i know a teacher who puts those patterns on colored coordinated cards and has the kids ‘play the colors-’ same idea, just different language.

good luck!

“Music exists for the purpose of growing an admirable heart.”

www.ViolinsAndChinrest.com

Teri said: May 7, 2009
Teri EinfeldtTeacher Trainer
Institute Director
Suzuki Association Member
Violin, Viola
West Hartford, CT
371 posts

In answer to the following:

<<”Suzuki does not teach this, but Kató Havas and other do. If you child is not reading the notes, he will not get anywhere. I see it all the time. That’s why I teach.>>”

Since this is a Suzuki Philosophy/Pedagogy based forum and most people who participate in this chat have had extensive training, I believe that most of us believe that Etude can be learned very successfully by ear. Reading is a separate issue.

As a professional violinist myself, I support the fact that reading is a necessary element of a musician’s path. However, as a teacher trainer, and Suzuki teacher of 37 years, I also support the fact even more that developing the ear is essential for a comprehensive musical education. Great sensitivity towards articulation, phrasing and intonation can be gained through this “ear training”. I strongly believe that ears trained through this method increase a person’s sensitivity to language and people in general through really listening to what people are saying and how they say it.

Explaining the form of the piece in “kid friendly language” and using such words as bridges, descending scales, A section, etc with the extra bonus of the child’s repeated listening to the corresponding CD makes this quite accessible to learn. In addition, skills learned in previous pieces, and musical references gradually added through out all add to the readiness for learning this piece.

Reading needs to be done with a separate book that parallels the Suzuki book but not until there is solid, well formed posture and balance in both hands and feet, and not until the ear has had a chance to blossom. This of course depends on the age of the child. Until such time as a child is ready to begin on her reading journey, there are pre-reading activities that can and should be developed.

said: Jun 2, 2009
 10 posts

I’m a teacher. I show students one thing only, that there is a pattern “once, twice, up, finish” for the groups of four eighth notes. That said, my way of getting the underlying harmony of etude into kid’s heads and hearts and thus helping them “hear” it is to show them the accompanying melody: BBBA CCCB BBBA CCCB in half notes against the backdrop of them playing the eighth notes. This is the melodic underpinning, if you will, of the running etude notes. Works every time. It’s actually a very, very simple melody. Trying to have them count notes or letter names or other such non-musical stuff can make it actually more frustrating and less musical. Use the ear!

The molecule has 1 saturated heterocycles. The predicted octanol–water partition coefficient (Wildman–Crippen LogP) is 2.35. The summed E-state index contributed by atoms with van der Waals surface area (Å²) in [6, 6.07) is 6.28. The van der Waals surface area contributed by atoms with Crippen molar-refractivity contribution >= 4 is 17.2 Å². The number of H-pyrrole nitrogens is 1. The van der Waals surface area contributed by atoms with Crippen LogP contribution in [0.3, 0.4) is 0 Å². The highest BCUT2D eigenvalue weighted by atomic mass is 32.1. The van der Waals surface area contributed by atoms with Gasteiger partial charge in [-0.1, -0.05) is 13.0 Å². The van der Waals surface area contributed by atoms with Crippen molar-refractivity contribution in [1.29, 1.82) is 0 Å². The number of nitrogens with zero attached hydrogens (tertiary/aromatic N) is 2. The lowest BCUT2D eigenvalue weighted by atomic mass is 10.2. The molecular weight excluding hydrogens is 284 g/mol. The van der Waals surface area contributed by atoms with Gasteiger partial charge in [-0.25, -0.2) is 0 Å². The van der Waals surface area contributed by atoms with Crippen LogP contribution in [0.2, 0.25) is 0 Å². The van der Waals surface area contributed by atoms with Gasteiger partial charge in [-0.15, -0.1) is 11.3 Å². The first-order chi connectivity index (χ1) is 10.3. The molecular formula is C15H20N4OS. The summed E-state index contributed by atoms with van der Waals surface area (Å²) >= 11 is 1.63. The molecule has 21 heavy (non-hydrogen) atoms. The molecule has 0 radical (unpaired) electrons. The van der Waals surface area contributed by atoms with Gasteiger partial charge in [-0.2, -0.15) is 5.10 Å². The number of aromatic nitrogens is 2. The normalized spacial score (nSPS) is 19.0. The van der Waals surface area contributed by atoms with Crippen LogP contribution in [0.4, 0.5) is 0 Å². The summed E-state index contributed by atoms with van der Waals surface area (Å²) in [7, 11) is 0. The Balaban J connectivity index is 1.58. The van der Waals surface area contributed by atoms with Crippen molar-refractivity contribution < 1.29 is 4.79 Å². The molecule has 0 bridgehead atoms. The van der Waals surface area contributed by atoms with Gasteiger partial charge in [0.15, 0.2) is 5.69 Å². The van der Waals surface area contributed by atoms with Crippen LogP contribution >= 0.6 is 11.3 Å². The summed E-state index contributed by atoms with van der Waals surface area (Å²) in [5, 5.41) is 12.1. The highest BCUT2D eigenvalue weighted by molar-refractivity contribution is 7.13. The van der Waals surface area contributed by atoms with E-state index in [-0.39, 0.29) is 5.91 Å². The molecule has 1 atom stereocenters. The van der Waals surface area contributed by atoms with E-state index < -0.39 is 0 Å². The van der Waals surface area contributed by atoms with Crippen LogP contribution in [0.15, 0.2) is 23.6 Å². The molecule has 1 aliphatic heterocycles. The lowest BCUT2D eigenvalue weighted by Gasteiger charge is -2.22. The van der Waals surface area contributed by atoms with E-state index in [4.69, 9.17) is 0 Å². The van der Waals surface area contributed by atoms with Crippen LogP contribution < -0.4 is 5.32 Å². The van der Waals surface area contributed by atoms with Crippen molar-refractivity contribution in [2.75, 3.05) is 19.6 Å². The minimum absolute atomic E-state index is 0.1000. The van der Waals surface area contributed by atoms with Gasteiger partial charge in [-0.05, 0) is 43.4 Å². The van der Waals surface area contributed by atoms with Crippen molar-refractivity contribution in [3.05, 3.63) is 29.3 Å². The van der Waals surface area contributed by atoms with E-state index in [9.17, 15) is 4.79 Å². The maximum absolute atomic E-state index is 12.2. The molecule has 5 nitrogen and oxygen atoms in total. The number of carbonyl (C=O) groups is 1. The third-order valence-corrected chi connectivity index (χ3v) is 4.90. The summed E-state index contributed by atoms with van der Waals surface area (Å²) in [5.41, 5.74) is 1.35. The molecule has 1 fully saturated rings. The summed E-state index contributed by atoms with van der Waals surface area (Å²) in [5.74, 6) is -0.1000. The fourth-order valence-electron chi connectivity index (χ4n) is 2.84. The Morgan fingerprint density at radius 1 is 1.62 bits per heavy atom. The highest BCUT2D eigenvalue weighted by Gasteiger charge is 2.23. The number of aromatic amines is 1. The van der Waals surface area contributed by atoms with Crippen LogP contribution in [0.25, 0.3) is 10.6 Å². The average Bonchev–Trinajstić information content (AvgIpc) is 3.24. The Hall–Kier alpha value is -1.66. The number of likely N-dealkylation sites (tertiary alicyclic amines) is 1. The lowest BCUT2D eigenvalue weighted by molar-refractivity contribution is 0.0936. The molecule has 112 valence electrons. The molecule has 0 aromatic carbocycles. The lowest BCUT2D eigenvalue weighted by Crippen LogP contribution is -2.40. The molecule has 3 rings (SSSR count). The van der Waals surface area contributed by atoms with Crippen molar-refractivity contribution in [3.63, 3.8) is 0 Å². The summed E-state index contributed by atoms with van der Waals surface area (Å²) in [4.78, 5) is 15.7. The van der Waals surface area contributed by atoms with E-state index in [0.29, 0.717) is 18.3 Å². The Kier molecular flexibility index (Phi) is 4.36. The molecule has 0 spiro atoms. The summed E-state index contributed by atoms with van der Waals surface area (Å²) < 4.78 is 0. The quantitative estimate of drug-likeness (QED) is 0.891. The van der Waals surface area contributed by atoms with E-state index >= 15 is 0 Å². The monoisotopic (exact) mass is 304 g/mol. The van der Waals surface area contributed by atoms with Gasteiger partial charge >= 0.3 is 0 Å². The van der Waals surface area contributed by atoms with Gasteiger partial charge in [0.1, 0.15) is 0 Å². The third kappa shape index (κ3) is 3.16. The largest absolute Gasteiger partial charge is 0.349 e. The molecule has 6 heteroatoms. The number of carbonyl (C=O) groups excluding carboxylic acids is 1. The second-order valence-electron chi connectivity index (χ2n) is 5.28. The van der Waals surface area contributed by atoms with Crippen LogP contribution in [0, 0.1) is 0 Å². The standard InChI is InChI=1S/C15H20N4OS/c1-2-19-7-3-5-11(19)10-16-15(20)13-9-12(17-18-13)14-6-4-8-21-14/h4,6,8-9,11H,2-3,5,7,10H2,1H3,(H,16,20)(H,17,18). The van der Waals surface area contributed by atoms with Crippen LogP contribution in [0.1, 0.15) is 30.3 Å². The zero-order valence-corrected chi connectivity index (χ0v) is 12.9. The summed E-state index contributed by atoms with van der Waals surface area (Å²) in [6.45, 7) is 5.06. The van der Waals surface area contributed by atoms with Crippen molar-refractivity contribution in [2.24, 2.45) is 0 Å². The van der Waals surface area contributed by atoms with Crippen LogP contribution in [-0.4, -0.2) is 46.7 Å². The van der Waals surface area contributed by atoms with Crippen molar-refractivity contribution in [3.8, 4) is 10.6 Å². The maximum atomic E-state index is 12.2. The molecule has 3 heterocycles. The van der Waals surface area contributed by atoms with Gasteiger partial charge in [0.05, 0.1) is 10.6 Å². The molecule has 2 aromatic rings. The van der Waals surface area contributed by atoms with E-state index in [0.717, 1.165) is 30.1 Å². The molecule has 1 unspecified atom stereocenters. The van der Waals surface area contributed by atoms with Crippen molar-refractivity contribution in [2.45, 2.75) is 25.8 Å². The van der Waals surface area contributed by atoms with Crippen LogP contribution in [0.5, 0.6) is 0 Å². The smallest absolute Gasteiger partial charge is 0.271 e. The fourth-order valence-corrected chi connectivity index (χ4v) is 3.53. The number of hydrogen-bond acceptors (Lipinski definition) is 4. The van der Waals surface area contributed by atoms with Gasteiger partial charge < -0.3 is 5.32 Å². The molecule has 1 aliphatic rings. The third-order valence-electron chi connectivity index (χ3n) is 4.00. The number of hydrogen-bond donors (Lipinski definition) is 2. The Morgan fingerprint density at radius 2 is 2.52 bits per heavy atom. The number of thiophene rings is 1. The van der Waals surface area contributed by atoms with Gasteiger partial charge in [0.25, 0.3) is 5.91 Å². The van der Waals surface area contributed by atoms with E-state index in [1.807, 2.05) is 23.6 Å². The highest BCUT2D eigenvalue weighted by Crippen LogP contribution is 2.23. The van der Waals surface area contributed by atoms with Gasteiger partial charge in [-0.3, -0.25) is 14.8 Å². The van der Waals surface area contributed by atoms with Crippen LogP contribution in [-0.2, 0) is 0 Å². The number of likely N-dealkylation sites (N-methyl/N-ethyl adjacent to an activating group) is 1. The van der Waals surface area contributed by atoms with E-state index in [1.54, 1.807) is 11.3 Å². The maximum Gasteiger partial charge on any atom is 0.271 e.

said: Jun 16, 2009
 17 posts

I remember those lyrics from when I worked on Etude! I use them with my students, too. It’s good to tell them the lyrics at a stressful point in the lesson, because (for me at least) they forget the problem and start laughing!

Tiffany said: Jun 18, 2009
Tiffany Osborn
Suzuki Association Member
Violin, Suzuki in the Schools, Viola
Los Angeles, CA
41 posts

We Suzuki teachers have quite a different approach to teaching than ddm, and while I believe every system of teaching has strengths and weaknesses, I personally do not want my students to memorize pieces as a series of numbers or letters, but rather a sequence of pitches that rise and fall with inflections and articulations, lest they memorize the Bach Double as “D 1 2 3 A 3 2 A…” Ear training is a separate skill that reading-only methods lack (and our kids do read- everyday, just not with Suzuki material). But I digress.

Holly22a- I love your idea of the underlying melody- I use that a lot, but I hadn’t thought of it for Etude! I’ll use that for sure!

To help kids get over the hump in the middle, I point out that it is an arpeggio that links the first and second half together: (B) G B D G and then it’s all scales. Long before this point, I start talking about arpeggios at least by May Song, and then I have them learn D major arpeggio when they do D major stuff, then just before Etude we do G major lower octave, learn the letters, and do the higher octave, and 2 octave scales and arpeggio (it’s fun to say too “GBDGBDG”).

If they are very young, I would use a song instead, but if they are old enough to understand the concept, I think learning about arpeggios- and recognize them by hearing them (not just by reciting sequences of letters!) and using them is helpful musical tool- they are everywhere!